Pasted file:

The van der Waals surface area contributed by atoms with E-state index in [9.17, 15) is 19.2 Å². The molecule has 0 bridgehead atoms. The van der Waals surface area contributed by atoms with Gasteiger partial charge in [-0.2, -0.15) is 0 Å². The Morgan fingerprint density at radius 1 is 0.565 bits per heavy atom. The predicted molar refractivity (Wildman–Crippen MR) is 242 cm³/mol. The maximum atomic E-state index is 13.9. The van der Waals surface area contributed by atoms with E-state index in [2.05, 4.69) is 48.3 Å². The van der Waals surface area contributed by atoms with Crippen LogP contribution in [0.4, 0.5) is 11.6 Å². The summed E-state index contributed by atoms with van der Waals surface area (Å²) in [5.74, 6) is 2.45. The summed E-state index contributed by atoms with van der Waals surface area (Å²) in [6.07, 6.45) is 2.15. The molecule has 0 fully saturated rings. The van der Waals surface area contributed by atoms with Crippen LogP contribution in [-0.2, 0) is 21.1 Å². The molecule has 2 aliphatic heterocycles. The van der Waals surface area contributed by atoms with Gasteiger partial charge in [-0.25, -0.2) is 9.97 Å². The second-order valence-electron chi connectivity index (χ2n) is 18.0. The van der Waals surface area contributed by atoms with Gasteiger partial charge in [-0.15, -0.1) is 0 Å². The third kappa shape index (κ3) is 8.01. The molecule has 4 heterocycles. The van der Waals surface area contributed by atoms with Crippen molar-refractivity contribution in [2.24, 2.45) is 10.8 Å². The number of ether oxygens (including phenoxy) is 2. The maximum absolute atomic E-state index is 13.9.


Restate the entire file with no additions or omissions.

The van der Waals surface area contributed by atoms with E-state index in [9.17, 15) is 19.2 Å². The molecule has 0 bridgehead atoms. The van der Waals surface area contributed by atoms with Gasteiger partial charge in [-0.2, -0.15) is 0 Å². The Morgan fingerprint density at radius 1 is 0.565 bits per heavy atom. The predicted molar refractivity (Wildman–Crippen MR) is 242 cm³/mol. The maximum atomic E-state index is 13.9. The van der Waals surface area contributed by atoms with E-state index in [2.05, 4.69) is 48.3 Å². The van der Waals surface area contributed by atoms with Crippen LogP contribution in [0.4, 0.5) is 11.6 Å². The summed E-state index contributed by atoms with van der Waals surface area (Å²) in [5.74, 6) is 2.45. The summed E-state index contributed by atoms with van der Waals surface area (Å²) in [6.07, 6.45) is 2.15. The molecule has 0 fully saturated rings. The van der Waals surface area contributed by atoms with Crippen LogP contribution in [-0.2, 0) is 21.1 Å². The molecule has 2 aliphatic heterocycles. The van der Waals surface area contributed by atoms with Gasteiger partial charge in [-0.25, -0.2) is 9.97 Å². The second-order valence-electron chi connectivity index (χ2n) is 18.0. The van der Waals surface area contributed by atoms with Gasteiger partial charge in [-0.15, -0.1) is 0 Å². The third kappa shape index (κ3) is 8.01. The molecule has 4 heterocycles. The van der Waals surface area contributed by atoms with Crippen molar-refractivity contribution in [2.24, 2.45) is 10.8 Å². The number of ether oxygens (including phenoxy) is 2. The maximum absolute atomic E-state index is 13.9.